To verify the microarray data, two circRNAs with differential expression were selected from the P13K-AKT signaling pathway; hsa_circ_0067531 and hsa_ circ_0057096. The sequences of these two circRNAs from pyruvate dehydrogenase kinase (PDK)1 and phosphatidylino-sitol-4,5-bisphosphate 3-kinase catalytic subunit β (PIK3CB) are listed in Table I. Divergent primers amplify circRNAs in cDNA, however not genomic DNA (gDNA) (Fig. 6A). The Sanger sequencing verified head-to-tail splicing (Fig. 6B). The present study validated the expression levels via qPCR in eight pairs of HCC and adjacent normal tissues. It was demonstrated that the expression of hsa_circ_0067531 was significantly decreased in the HCC tissues, compared with the normal tissues (P=0.012) (Fig. 6C), however there was no significant difference in hsa_circ_0057096 expression between adjacent normal tissues and HCC tissues (Fig. 6D). Therefore, it was hypothesized that hsa_circ_0067531 may be a promising target for HCC diagnosis and therapy in the future.

Table I

Sequences of two differentiated expression circular RNAs from PDK1 and PIK3CB.

Table I

Sequences of two differentiated expression circular RNAs from PDK1 and PIK3CB.

circBASE IDGeneSequence (5′-3′)
hsa_circ_0057096PDK1 C TTTACAGATACTGTGATACGGATCAGAAACCGACACAATGATGTCATTCCCACA ATGGCCCAGGGTGTGATTGAATACAAGGAGAGCTTTGGGGTGGATCCTGTCACC AGCCAGAATGTTCAGTACTTTTTGGATCGATTCTACATGAGTCGCATTTCAATTAG AATGTTACTCAATCAGCACTCTTTATTGTTTGGTGGAAAAGGCAAAGGAAGTCCA TCTCATCGAAAACACATTGGAAGCATAAATCCAAACTGCAAT GTACTTGAAGTTA TTAAAG
hsa_circ_0067531PIK3CB AGTCGAGGTGGAAAAAAGTTTCTTCCTGTATTGAAAGAAATCTTGGACAGGGATCCC TTGTCTCAACTGTGTGAAAATGAAATGGATCTTATTTGGACTTTGCGACAAG ACTGCCGAGAGATTTTCCCACAATCACTGCCAAAATTACTGCTGTCAATCAAGTGG AATAAACTTGAGGATGTTGCTCAGCTTCAGGCGCTGCTTCAGATTTGGCCTAAAC TGCCCCCCCGGGAGGCCCTAGAGCTTCTGGATTTCAACTATCCAGACCAGTACG TTCGAGAATATGCTGTAGGCTGCCTGCGACAGATGAG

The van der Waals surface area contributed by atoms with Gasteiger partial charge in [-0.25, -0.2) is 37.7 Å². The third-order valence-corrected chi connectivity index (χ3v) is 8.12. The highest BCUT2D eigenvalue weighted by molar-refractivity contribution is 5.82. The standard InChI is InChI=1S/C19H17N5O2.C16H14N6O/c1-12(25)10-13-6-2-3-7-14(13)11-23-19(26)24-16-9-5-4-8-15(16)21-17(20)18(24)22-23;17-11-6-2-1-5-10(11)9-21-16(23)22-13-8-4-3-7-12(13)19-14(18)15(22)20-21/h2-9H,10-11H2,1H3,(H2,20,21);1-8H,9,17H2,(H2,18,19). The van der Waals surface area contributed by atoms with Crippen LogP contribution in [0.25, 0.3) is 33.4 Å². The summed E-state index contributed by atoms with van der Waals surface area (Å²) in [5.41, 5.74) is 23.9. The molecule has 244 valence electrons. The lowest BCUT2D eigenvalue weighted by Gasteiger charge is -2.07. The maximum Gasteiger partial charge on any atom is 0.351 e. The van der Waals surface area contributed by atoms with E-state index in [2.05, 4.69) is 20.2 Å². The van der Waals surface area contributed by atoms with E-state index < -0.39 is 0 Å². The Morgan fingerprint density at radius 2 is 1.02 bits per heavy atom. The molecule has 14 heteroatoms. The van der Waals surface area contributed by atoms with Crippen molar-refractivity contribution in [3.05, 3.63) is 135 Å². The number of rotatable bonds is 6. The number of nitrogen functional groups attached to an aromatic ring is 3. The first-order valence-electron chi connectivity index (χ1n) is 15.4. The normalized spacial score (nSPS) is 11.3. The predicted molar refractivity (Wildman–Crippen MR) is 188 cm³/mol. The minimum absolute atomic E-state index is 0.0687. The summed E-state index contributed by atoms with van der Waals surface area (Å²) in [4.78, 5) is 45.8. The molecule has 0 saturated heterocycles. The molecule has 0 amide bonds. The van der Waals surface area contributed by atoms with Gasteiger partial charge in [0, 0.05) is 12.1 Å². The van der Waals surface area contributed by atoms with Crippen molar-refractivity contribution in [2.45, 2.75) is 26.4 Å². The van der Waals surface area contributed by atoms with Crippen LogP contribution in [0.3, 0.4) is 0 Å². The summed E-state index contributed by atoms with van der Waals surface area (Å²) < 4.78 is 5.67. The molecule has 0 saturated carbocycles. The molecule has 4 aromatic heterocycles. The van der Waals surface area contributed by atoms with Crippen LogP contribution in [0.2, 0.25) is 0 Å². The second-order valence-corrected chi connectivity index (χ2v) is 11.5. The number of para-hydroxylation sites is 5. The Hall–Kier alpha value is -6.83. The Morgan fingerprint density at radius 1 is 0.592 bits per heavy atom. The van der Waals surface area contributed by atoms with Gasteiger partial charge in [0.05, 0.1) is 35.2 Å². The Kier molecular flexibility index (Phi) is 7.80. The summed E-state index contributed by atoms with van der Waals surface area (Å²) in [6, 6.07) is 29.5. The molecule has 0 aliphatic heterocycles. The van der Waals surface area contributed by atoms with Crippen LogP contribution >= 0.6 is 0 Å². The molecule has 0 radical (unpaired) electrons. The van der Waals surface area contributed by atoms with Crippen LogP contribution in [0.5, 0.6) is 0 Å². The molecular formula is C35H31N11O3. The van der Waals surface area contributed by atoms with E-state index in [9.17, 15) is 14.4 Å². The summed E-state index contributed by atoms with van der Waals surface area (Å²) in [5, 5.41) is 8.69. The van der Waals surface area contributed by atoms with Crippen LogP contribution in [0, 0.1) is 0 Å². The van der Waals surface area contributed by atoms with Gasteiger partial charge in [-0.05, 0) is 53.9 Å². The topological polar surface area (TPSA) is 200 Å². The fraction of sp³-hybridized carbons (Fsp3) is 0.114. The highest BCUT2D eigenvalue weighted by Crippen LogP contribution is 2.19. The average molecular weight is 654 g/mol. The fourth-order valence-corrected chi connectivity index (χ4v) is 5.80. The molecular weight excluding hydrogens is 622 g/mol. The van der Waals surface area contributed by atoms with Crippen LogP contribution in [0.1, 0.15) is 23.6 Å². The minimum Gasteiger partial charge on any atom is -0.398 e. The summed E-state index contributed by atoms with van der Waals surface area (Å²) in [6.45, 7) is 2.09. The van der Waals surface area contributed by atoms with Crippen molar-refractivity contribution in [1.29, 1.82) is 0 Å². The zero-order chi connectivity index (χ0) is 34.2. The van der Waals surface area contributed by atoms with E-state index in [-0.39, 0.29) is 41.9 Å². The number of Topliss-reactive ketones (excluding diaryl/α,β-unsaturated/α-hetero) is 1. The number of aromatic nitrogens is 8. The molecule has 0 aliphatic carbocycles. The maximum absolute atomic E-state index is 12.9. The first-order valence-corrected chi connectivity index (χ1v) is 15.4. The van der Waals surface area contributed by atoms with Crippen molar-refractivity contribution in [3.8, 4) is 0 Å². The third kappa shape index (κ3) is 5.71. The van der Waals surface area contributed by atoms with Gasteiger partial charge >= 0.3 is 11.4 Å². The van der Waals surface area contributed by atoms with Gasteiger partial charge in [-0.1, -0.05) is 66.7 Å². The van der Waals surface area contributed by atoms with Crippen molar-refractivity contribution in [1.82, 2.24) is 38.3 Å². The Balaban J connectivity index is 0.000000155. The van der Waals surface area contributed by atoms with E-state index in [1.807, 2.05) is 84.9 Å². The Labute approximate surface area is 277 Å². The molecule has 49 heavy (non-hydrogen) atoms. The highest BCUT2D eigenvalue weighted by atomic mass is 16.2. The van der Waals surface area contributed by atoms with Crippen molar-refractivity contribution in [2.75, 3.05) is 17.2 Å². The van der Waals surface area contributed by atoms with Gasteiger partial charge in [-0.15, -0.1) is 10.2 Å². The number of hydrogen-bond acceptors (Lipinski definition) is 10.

[i] PDK1, pyruvate dehydrogenase kinase; PIK3CB, phosphatidylinositol-4,5-bisphosphate 3-kinase catalytic subunit β.

Discussion

circRNAs have previously emerged as novel and crucial layers of gene regulation and have demonstrated the potential to be ideal biomarkers in the diagnosis of various cancers (25,26). Certain circRNAs have already been demonstrated to exhibit important roles in cancer, including hsa_circ_002059 in gastric cancer, Cdr1as in hepatocellular carcinoma, and cir-ITCH in esophageal squamous cancer (23,27,28). Previous studies have revealed that circRNAs may be involved in the progression of cancer (20). Bachmayr-Heyda, et al (29) identified that circRNAs are significantly downregulated in colorectal cancer (CRC) tissues compared with the normal colon mucosa. Li et al (28) demonstrated that hsa_circ_002059 expression is downregulated in gastric cancer and may be a potential biomarker for its diagnosis (28). Huang et al reported that the cir-ITCH expression is decreased in esophageal squamous cell carcinoma (ESCC) and CRC, and may have an inhibitory effect on ESCC and CRC (30). The mechanisms of circRNAs in HCC remain to be elucidated.

The primary outcome of the present study was that CD90 promoted cell migration, viability and sphere-forming abilities in HCC, and the secondary outcome was that hsa_circ_0067531 and the PI3K pathway may potentially be involved in the aforementioned process. CD90 is a 25-37 kDa glycophosphatidylinositolanchored protein that operates as an important regulator of cell-to-cell and cell-to-matrix interactions in cancer (13). CD90 expression has been suggested to be associated with poor HCC prognosis (3133) and CD90+ CSCs, however CD90 CSCs from HCC cell lines, tumor tissues, or peripheral blood, have not been reported to exhibit tumorigenic and metastatic capabilities (12,14,15). The present study first examined the expression of CD90 in the 4 human HCC cell lines, and demonstrated that CD90 expression was significantly upregulated in the HCC cell line SK-Hep-1. In addition, the data demonstrated that CD90+ cells isolated from the SK-Hep-1 cell line exhibited increased viability, migration and invasive capabilities compared with CD90 cells. The results were consistent with previous research which suggests that CD90+ cells isolated from HCC tumor tissues have the capacity to generate tumor nodules in immunodeficient mice, whereas CD90 cells do not (12,34,35).